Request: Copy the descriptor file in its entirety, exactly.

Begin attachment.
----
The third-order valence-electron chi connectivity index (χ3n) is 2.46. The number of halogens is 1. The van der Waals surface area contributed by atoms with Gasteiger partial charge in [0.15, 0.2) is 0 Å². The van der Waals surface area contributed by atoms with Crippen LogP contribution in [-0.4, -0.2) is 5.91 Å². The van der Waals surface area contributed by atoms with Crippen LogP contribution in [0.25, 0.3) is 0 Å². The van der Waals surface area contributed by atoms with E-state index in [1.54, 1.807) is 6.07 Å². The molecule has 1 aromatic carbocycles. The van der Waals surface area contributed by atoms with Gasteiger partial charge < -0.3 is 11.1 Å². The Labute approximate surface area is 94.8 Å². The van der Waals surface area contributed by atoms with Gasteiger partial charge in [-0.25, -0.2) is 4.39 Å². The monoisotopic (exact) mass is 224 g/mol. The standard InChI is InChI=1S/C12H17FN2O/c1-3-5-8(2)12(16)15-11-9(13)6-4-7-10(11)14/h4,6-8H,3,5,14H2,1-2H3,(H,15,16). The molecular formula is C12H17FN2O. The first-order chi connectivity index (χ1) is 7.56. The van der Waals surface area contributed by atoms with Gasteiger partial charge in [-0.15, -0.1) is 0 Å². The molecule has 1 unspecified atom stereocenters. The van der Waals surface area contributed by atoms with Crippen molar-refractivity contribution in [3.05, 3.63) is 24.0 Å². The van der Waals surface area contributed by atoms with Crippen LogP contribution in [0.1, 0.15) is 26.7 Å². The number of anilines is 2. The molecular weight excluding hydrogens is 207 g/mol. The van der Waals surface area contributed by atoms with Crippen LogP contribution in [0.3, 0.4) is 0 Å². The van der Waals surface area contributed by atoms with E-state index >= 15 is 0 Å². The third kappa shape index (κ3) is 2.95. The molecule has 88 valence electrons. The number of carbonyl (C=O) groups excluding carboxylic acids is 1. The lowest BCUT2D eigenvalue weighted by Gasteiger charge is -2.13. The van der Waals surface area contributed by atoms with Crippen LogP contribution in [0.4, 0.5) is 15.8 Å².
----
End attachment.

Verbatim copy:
The third-order valence-electron chi connectivity index (χ3n) is 2.46. The number of halogens is 1. The van der Waals surface area contributed by atoms with Gasteiger partial charge in [0.15, 0.2) is 0 Å². The van der Waals surface area contributed by atoms with Crippen LogP contribution in [-0.4, -0.2) is 5.91 Å². The van der Waals surface area contributed by atoms with Crippen LogP contribution in [0.25, 0.3) is 0 Å². The van der Waals surface area contributed by atoms with E-state index in [1.54, 1.807) is 6.07 Å². The molecule has 1 aromatic carbocycles. The van der Waals surface area contributed by atoms with Gasteiger partial charge < -0.3 is 11.1 Å². The Labute approximate surface area is 94.8 Å². The van der Waals surface area contributed by atoms with Gasteiger partial charge in [-0.25, -0.2) is 4.39 Å². The monoisotopic (exact) mass is 224 g/mol. The standard InChI is InChI=1S/C12H17FN2O/c1-3-5-8(2)12(16)15-11-9(13)6-4-7-10(11)14/h4,6-8H,3,5,14H2,1-2H3,(H,15,16). The molecular formula is C12H17FN2O. The first-order chi connectivity index (χ1) is 7.56. The van der Waals surface area contributed by atoms with Gasteiger partial charge in [-0.15, -0.1) is 0 Å². The molecule has 1 unspecified atom stereocenters. The van der Waals surface area contributed by atoms with Crippen molar-refractivity contribution in [3.05, 3.63) is 24.0 Å². The van der Waals surface area contributed by atoms with Crippen LogP contribution in [0.1, 0.15) is 26.7 Å². The number of anilines is 2. The molecular weight excluding hydrogens is 207 g/mol. The van der Waals surface area contributed by atoms with Crippen LogP contribution in [0.3, 0.4) is 0 Å². The van der Waals surface area contributed by atoms with E-state index >= 15 is 0 Å². The third kappa shape index (κ3) is 2.95. The molecule has 88 valence electrons. The number of carbonyl (C=O) groups excluding carboxylic acids is 1. The lowest BCUT2D eigenvalue weighted by Gasteiger charge is -2.13. The van der Waals surface area contributed by atoms with Crippen LogP contribution in [0.4, 0.5) is 15.8 Å².